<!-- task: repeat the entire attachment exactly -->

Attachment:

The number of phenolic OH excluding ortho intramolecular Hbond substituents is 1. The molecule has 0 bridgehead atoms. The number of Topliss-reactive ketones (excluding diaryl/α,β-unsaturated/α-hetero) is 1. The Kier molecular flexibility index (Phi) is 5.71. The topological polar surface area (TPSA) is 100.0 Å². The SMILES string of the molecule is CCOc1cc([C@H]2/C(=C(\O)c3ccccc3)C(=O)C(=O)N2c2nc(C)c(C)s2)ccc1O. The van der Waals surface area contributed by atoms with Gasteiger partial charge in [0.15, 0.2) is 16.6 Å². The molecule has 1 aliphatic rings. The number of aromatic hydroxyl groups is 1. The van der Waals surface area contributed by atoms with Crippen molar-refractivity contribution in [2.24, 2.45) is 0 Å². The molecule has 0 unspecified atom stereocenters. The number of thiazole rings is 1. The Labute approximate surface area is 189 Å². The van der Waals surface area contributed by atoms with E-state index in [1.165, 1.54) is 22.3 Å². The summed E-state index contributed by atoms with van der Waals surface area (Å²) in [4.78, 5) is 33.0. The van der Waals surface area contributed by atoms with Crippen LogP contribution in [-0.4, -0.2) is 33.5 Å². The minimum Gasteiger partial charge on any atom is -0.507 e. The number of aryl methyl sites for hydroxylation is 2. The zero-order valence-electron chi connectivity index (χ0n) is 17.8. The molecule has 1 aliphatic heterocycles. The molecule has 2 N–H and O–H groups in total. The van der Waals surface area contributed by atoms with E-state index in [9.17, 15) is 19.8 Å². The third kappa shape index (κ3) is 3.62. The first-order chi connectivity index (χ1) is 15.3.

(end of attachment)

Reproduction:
The number of phenolic OH excluding ortho intramolecular Hbond substituents is 1. The molecule has 0 bridgehead atoms. The number of Topliss-reactive ketones (excluding diaryl/α,β-unsaturated/α-hetero) is 1. The Kier molecular flexibility index (Phi) is 5.71. The topological polar surface area (TPSA) is 100.0 Å². The SMILES string of the molecule is CCOc1cc([C@H]2/C(=C(\O)c3ccccc3)C(=O)C(=O)N2c2nc(C)c(C)s2)ccc1O. The van der Waals surface area contributed by atoms with Gasteiger partial charge in [0.15, 0.2) is 16.6 Å². The molecule has 1 aliphatic rings. The number of aromatic hydroxyl groups is 1. The van der Waals surface area contributed by atoms with Crippen molar-refractivity contribution in [2.24, 2.45) is 0 Å². The molecule has 0 unspecified atom stereocenters. The number of thiazole rings is 1. The Labute approximate surface area is 189 Å². The van der Waals surface area contributed by atoms with E-state index in [1.165, 1.54) is 22.3 Å². The summed E-state index contributed by atoms with van der Waals surface area (Å²) in [4.78, 5) is 33.0. The van der Waals surface area contributed by atoms with Crippen LogP contribution in [-0.4, -0.2) is 33.5 Å². The minimum Gasteiger partial charge on any atom is -0.507 e. The number of aryl methyl sites for hydroxylation is 2. The zero-order valence-electron chi connectivity index (χ0n) is 17.8. The molecule has 1 aliphatic heterocycles. The molecule has 2 N–H and O–H groups in total. The van der Waals surface area contributed by atoms with E-state index in [9.17, 15) is 19.8 Å². The third kappa shape index (κ3) is 3.62. The first-order chi connectivity index (χ1) is 15.3.